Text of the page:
Stepping into the village was like stepping back in time 200 years. Each house or   ‘bure’ was built on a raised bed, skirted on all sides by a hand-placed rock wall. There were post and beam main supports and smaller trees used to weave a basket-like framework. Leaf covered branches were used on the interior walls and flat braided palm fronds were stacked on the rooftop like shingles. The posts and beams in the interior were lashed together and decorated with brown and black coconut-fibre rope or ‘magi-magi’.  The doorways were located opposite each other at the front and back and both sides, to allow for air circulation.

“On hot days the bure is cool,” explained Jeremaia Tukutuku, our Vatanivanua. “On cold nights it is warm. We call it nature’s air-conditioning. In a Fijian house you’re not allowed to sit in the doorway. Either inside or out. The front and back doors are for mom and the kids and the side doors are for the head of the house.”

Fourteen bures had been constructed around the circumference of a central open area where the yaqona ceremonies, Fijian dancing, or ‘meke’ and other official business of the tribe takes place. The chief’s house was identified as the one with the large black fern roots at the peak of the roof. The tallest structure in the village was the ‘Bure Calau’ or the “House of God.” Every modern Fijian village has replaced this building with a westernized Christian church. A large hollow log, or ‘loli,’ was located beside the temple and protected from the elements by an open-walled shelter. The loli is used to send messages, like a drum, and to announce the arrival of visitors. Now, in modern times, the loli calls villagers to church.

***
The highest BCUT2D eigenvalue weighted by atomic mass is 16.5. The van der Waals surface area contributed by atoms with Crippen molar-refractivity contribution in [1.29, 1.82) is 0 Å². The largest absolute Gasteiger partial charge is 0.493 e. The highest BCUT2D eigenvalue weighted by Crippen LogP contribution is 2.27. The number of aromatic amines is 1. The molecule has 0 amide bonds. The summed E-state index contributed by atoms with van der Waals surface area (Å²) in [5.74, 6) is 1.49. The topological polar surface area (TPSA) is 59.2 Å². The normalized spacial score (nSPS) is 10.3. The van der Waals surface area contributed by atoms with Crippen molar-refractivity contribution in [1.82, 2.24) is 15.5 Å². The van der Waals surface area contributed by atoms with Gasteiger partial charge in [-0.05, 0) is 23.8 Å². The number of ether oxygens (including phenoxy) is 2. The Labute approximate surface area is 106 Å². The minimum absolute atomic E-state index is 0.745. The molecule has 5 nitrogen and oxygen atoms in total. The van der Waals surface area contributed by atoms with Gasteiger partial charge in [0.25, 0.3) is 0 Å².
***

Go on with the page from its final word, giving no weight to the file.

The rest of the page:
Jeremaia escorted us to the visitors’ shade-bure where we would enjoy the entertainment. Pointing to the Bure Calau he said, “The missionaries spent the shortest time in Fiji than in any other country in the world, trying to evangelize us. They spent only thirty to thirty-five years in Fiji. They found out that all the things that they wanted to teach in the Bible were already in the life of Fijians. There was only a few things they came and changed. Ancestral gods were replaced by ‘Jesus Christ’ or ‘Jehovah.’”

The Devokula Village site was designed by Jeremaia and built by the surrounding villages on designated land as a teaching tool and a way of providing for the education of local youth. Proceeds from conducted tours help pay the way for college and university for worthy students. “In this project,” noted Jeremaia, “we teach the culture and traditions of our people. This is because...  I told them, if you don’t know the culture and traditions of your people, though you live, you are nobody. I try to reach out to them so that they can hold onto their culture because that is their identity.”

(to be continued)

The old chief is escorted in with armed warriors.
The old chief is escorted in with armed warriors.
Our “vatanivanua’ presents the “yaqona” in the “sevu-sevu” 
Our “vatanivanua’ presents the “yaqona” in the “sevu-sevu” ceremony.

Fijian boys preparing the yaqona drink for the sevu-sevu.
Fijian boys preparing the yaqona drink for the sevu-sevu.